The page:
As a pitfall of working with data, I sometimes have to slog through large quantities of recoding variables or fixing little pithy aspects of a dataset that are incredibly time-consuming, but necessary in order to complete analysis. The repetitive cycle of delete, return, enter, scan, copy, paste is mind-numbingly tedious; I find my only small consolation is the ability to zone into some music while I code. I can't listen to anything with content because I stop paying attention to details and make mistakes in the data, but a good long set of music makes this type of work bearable. I can't usually listen to anything when I'm doing regular analysis- my brain needs all the bandwidth to focus on the task at hand. So sometimes coding is a lovely break.
Anyway, that's a tangent. Today, I have been recoding a hideous dataset requiring many, many hours of sloggery. I turned on Pandora to the First Aid Kit station and a Brandi Carlile's "Have You Ever" came on. It was sort of a shock to my system to realize two things: 1) I had a Brandi Carlile phase of my life - a phase marked by many images of the first Sugarhouse place, of mountains, of travel and falling in love, of ocean escapes and less-than-well-concealed pain and bonfires and that first new summer after so much had changed, and 2) that it is over. Sometimes you don't really realize you're in a specific place until you leave it.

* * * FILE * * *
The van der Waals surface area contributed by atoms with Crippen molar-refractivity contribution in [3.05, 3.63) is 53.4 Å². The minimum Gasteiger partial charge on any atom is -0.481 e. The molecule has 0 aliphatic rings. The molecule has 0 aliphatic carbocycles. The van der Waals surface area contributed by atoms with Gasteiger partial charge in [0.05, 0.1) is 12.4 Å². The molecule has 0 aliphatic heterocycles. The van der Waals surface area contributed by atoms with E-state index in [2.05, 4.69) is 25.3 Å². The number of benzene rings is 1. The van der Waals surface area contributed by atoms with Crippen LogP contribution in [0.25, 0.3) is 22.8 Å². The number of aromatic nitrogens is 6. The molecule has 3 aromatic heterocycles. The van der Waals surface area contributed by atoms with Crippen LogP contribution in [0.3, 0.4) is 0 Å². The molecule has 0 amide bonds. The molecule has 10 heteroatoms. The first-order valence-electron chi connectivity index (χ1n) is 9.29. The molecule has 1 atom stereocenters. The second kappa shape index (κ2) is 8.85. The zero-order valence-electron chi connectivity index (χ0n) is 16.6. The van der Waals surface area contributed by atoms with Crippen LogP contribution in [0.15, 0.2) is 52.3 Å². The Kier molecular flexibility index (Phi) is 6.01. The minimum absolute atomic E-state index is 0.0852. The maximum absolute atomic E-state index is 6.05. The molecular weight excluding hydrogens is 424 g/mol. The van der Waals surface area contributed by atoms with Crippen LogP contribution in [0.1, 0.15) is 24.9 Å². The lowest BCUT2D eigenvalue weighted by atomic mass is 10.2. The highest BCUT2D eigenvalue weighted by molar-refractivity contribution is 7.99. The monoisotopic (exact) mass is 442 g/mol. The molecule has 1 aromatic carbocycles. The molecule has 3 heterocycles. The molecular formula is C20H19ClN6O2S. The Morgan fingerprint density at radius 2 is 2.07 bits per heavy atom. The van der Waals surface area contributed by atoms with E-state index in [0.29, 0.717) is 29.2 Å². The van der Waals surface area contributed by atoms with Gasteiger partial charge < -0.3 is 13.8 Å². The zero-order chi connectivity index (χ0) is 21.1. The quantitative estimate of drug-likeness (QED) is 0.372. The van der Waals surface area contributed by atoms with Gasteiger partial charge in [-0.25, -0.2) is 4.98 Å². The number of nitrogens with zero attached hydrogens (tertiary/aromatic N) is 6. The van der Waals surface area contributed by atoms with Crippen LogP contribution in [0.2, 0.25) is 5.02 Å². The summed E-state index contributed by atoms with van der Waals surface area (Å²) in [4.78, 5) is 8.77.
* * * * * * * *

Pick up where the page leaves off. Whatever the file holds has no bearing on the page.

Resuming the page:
And then, oddly, right after Brandi finished her song, Bon Iver came on playing "Skinny Love." After Mikee died, I couldn't bear to listen to that song for several years - it was almost a physically painful experience to remember his sweetness to me after Josh and I had broken up and I was sort of broken. It was Mikee at his best and the song is a tour de force of remembrance of how much he meant to me. Today, I listened to it and felt no pain - just a strong appreciation for the fact that I have something that so viscerally connects me to someone I love. Another phase of life long gone, but this time, without any residual nostalgia or pain.
Time is like a steady drip of water on stone. What once seems so solid will eventually wear away to reveal new shapes - a changed view of events and life and a deeper appreciation for all the seasons of this crazy journey.